The rest of Estonia Travel Guide

There are several attractions outside Tallinn that are well worth visiting, such as the vast, beautiful expanse of Lahemaa National Park and the pretty island of Saaremaa, home to the Bishop’s Castle. The seaside resort of Pärnu is a slightly livelier affair, but outshone in vibrancy by the buzzy university town of Tartu.

Top image: Aerial view of Tartu, Estonia © Shutterstock

Lahemaa National Park

The largest of Estonia’s national parks, 72,500-hectare Lahemaa lies an hour’s drive or bus ride from Tallinn. It stretches along the north coast, comprising lush forests, pristine lakes, and ruggedly beautiful coves and wetlands. The land is dotted with erratic rocks (giant boulders) left over from the last Ice Age and tiny villages throughout, while the forest is home to brown bears, wild boar, moose and lynx. The park is best explored by bicycle, as the villages are all connected by good paved roads. Parts of the park are doable as a day-trip, but you may well be charmed into staying longer.

Exploring the park

If you go with Tallinn’s Tallinn Traveller, this is the day route that offers an excellent introduction to the park: start in the village of Palmse, where you can take in the grand German manor (May–Sept 10am–7pm; Oct–April shorter hours; €7), then cycle 8.5km northeast to Sagadi Manor, a well-preserved eighteenth-century aristocratic home (May–Sept daily 10am–6pm; €4), before heading north for 3km to Oandu – the start of several nature trails. Just before the fishing village of Altja, 2km to the north, you’ll find the 1km Beaver Trail, where you can see dams built by beavers and stop for lunch at Altja Korts – an attractive tavern serving tasty fresh dishes, such as grilled salmon with grated potato pancakes (mains €8). From Altja you can cycle around the coast of the Vergi peninsula, taking in the picturesque villages (17km) surrounded by pine forest, before ending up on the wide, clean, windswept beach in Võsu. A seaside trail heads north from Võsu for 6km before arriving at the attractive village of Käsmu, which has a superb nautically themed museum (daily 9am–6pm; donations welcome) started by a local collector many years ago; look out for the giant sea mines in the front yard.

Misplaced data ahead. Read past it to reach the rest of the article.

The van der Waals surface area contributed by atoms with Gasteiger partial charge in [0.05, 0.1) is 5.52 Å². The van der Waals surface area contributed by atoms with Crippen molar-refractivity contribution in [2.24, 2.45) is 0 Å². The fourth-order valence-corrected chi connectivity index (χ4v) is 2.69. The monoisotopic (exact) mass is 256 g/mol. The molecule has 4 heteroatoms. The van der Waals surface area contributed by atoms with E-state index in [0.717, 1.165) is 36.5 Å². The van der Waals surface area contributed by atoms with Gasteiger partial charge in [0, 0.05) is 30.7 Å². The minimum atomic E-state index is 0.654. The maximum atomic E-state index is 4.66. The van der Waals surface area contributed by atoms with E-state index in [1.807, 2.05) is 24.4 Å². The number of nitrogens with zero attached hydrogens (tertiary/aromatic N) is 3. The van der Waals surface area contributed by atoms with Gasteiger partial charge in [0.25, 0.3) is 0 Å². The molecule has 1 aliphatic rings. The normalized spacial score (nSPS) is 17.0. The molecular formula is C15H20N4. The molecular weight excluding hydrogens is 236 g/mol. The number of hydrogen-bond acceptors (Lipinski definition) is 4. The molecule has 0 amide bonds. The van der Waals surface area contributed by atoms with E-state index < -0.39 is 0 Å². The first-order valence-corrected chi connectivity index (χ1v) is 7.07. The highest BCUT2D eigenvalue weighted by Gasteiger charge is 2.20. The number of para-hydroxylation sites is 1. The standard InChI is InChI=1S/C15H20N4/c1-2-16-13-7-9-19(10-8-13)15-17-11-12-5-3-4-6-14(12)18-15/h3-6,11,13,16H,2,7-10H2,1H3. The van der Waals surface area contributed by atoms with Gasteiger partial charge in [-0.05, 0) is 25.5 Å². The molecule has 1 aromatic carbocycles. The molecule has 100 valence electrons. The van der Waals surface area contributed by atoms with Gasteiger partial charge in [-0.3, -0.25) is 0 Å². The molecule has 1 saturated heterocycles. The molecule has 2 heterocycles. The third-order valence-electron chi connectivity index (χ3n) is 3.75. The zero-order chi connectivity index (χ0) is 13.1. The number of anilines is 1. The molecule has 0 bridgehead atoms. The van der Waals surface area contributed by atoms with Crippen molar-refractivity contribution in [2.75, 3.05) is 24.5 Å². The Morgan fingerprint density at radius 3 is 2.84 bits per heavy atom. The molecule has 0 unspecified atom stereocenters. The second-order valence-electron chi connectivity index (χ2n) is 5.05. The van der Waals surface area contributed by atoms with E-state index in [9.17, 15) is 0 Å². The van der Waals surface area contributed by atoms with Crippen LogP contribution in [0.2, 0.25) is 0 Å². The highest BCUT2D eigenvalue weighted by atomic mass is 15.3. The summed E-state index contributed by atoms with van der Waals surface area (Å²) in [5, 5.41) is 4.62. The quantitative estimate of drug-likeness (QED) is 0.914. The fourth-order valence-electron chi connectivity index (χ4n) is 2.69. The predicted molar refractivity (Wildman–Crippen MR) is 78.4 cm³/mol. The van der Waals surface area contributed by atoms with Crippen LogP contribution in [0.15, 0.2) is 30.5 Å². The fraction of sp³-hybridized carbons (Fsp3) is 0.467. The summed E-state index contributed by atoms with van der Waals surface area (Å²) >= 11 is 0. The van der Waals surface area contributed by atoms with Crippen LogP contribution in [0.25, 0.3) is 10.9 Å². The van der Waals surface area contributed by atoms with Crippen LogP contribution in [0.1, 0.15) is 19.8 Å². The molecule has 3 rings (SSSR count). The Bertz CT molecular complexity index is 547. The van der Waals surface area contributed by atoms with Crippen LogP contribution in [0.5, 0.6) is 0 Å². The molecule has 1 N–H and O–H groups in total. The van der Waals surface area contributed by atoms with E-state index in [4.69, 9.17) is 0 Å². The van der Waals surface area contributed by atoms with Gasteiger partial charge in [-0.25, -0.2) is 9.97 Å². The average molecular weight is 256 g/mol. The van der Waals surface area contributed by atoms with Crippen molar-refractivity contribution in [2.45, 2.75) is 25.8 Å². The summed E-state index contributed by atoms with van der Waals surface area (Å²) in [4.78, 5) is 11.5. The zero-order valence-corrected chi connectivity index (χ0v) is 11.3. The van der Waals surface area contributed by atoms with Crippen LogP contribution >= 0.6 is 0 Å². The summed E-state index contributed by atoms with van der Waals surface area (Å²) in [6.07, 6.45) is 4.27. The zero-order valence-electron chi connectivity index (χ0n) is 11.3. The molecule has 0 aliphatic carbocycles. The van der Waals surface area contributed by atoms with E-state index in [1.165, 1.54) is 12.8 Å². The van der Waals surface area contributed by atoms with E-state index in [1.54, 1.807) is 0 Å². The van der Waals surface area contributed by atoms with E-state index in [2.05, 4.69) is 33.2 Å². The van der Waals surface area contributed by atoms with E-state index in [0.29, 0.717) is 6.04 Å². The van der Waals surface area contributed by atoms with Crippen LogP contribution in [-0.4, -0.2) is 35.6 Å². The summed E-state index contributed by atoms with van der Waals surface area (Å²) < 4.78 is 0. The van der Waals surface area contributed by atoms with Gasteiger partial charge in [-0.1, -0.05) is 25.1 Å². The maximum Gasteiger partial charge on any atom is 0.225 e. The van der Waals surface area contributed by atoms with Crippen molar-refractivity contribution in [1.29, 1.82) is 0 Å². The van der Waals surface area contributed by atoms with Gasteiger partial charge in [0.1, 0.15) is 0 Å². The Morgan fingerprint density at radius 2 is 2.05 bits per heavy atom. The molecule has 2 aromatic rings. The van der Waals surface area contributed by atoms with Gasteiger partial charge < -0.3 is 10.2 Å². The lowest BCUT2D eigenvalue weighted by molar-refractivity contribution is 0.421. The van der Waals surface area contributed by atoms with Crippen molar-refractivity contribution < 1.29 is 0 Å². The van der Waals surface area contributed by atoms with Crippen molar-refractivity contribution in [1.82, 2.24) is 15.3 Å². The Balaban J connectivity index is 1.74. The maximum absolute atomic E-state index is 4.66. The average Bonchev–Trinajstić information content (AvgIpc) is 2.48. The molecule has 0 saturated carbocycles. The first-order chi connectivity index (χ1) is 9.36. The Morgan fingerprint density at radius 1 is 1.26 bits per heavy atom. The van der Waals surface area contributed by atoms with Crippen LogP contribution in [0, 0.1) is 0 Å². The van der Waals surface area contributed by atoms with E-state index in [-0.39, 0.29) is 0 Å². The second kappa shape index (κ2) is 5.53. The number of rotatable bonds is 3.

If you have any energy left, you can then tackle the rugged cycle trails along the western half of the Käsmu peninsula before getting picked up. Travelling independently, you can take the bus to Käsmu (see p.249), do the trail in reverse and then cycle up from Palmse to Võsu (6km) for an overnight stay before catching a bus back to Tallinn the following day.


PÄRNU, Estonia’s main seaside resort, comes into its own in summer, when it fills up with locals and tourists, and hosts daily cultural and musical events.

Rüütli, cutting east–west through the centre, is the Old Town’s main pedestria­nized thoroughfare, lined with shops and a mix of seventeenth- to twentieth-century buildings, while parallel Kuninga boasts the largest concentration of restaurants. The entertaining Pärnu Museum is at Rüütli 53 (Tues–Sun 10am–6pm; €4, students €3), tracing local history from 9000 BC to World War II; ask for the information sheet in English. The oldest building in town is the Red Tower (Punane Torn; Tues–Sun 10am–5pm; free), a fifteenth-century remnant of the medieval city walls at Hommiku 11, a block north from Rüütli.

Follow Nikolai south from the centre and you’ll reach the Kunsti Museum (daily: June–Aug 9am–9pm; Sept–May 9am–7pm; €3), set in the former Communist Party HQ at Esplanaadi 10. It holds excellent temporary exhibitions of contemporary art. South of here Nikolai joins Supeluse, which leads to the beach, passing beneath the trees of the shady Rannapark. Just beyond the sand dunes lies Pärnu’s main attraction: the wide, clean sandy beach, lined with see-saws, changing booths and volleyball nets.